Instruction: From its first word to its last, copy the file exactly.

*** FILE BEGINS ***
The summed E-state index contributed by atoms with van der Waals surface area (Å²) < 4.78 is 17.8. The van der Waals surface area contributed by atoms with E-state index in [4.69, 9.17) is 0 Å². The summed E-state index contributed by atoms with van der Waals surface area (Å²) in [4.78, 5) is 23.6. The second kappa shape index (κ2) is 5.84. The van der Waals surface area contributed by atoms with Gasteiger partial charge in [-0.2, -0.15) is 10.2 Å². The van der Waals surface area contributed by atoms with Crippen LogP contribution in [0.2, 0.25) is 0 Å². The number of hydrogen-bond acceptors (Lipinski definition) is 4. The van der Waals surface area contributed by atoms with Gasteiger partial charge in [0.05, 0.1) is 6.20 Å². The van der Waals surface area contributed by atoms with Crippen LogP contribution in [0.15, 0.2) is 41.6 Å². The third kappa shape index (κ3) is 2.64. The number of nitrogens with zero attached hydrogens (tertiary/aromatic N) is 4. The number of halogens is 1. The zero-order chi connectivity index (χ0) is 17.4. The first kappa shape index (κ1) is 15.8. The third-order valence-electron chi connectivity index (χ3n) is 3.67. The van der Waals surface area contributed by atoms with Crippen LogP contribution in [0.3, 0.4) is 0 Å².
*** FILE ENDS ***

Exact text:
The summed E-state index contributed by atoms with van der Waals surface area (Å²) < 4.78 is 17.8. The van der Waals surface area contributed by atoms with E-state index in [4.69, 9.17) is 0 Å². The summed E-state index contributed by atoms with van der Waals surface area (Å²) in [4.78, 5) is 23.6. The second kappa shape index (κ2) is 5.84. The van der Waals surface area contributed by atoms with Gasteiger partial charge in [-0.2, -0.15) is 10.2 Å². The van der Waals surface area contributed by atoms with Crippen LogP contribution in [0.2, 0.25) is 0 Å². The number of hydrogen-bond acceptors (Lipinski definition) is 4. The van der Waals surface area contributed by atoms with Gasteiger partial charge in [0.05, 0.1) is 6.20 Å². The van der Waals surface area contributed by atoms with Crippen LogP contribution in [0.15, 0.2) is 41.6 Å². The third kappa shape index (κ3) is 2.64. The number of nitrogens with zero attached hydrogens (tertiary/aromatic N) is 4. The number of halogens is 1. The zero-order chi connectivity index (χ0) is 17.4. The first kappa shape index (κ1) is 15.8. The third-order valence-electron chi connectivity index (χ3n) is 3.67. The van der Waals surface area contributed by atoms with Crippen LogP contribution in [0.3, 0.4) is 0 Å².